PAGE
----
The French sent 14,000 troops in forty-three ships, setting sail in December 1796. Wolfe Tone accompanied them, in high spirits at the prospect of revolutionary action at last. Five days later, after a stormy crossing during which nine ships either sank or turned back, the fleet arrived in Bantry Bay, County Cork. That night, twenty of the ships were blown out to sea again by strong gales, and heavy snow fell. Unfortunately, one of the ships which had failed to arrive at all had carried General Hoche, so the remaining remnant of troops did not even have a commander.

The only defensive forces immediately available to the authorities in Ireland were the Galway militia, about four hundred men. These were mobilised, but found no enemy to fight. As storms and gales increased, the head of the fleet, Admiral Bouvet, ordered his ships out to sea again, fearing they would be wrecked on the shore. Those few French soldiers who had landed briefly found that the local peasantry, while welcoming, showed no sign whatsoever of enthusiastically taking arms side by side with them, but instead concentrated on looking after the Galway militia. One contemporary letter says that the Cork Irish thought that the French had been invited to Ireland by northern Protestants. This to them meant the vicious sectarianism of the Peep O’Day Boys, and they feared the French had come to drive them from their homes.

This expedition had been a complete failure, but it galvanised the United Irishmen and the Defenders. They had not really believed that the French would support them to such an extent, but here was the proof. Membership swelled daily, proper plans were laid, and weapons were collected. Firearms were always going to be scarce, so the most important weapon was the pike. Cheaply made by local blacksmiths and set on long poles, pikes were to become symbolic of the 1798 Rebellion. Another symbol was tightly cropped hair, a sign of revolutionary sympathies, and supporters were called ‘croppies’.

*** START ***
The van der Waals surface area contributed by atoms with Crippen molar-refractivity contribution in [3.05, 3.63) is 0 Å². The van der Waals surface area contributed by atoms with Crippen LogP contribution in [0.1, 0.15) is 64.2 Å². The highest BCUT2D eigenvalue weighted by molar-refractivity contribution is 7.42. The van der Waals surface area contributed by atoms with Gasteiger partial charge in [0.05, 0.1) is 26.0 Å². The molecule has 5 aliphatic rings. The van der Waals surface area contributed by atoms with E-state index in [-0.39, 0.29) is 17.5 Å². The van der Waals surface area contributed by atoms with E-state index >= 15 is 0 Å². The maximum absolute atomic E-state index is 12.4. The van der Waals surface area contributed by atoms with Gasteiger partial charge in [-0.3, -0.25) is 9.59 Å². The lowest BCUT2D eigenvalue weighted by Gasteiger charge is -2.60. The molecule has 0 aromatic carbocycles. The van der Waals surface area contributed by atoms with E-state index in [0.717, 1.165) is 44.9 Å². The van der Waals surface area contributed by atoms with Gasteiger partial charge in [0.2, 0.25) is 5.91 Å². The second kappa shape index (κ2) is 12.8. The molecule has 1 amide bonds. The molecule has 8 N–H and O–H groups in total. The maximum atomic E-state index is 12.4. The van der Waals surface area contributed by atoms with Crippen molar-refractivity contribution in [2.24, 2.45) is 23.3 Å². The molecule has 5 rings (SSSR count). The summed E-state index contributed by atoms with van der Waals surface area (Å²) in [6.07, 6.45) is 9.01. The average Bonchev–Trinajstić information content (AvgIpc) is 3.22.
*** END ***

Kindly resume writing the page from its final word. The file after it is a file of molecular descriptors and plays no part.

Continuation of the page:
However, problems that seemed superficially to have been solved still remained, however deeply buried, and waited to undermine the motley alliance. As Jonathan Bardon describes it:

The Defenders ... sought wholesale land confiscation. The bourgeois leaders had in mind a government similar to the French Directory with themselves in charge – major social upheaval was not part of their agenda. The Presbyterian farmers east of the Bann [river] ... were the true democrats seeking popular parliamentary government, freedom of conscience and expression, and equality before the law.

These disparate forces would not work together for long. By the time the rebellion finally broke out in 1798, the United Irishmen consisted of a Catholic core, under Protestant leaders. They would be facing yeomanry and militia who were mostly Irish, partly Catholic, but largely strongly sectarian Protestants.

Irish Rebellions - 1798-1921 by Helen Litton (The O'Brien Press) is in bookshops now.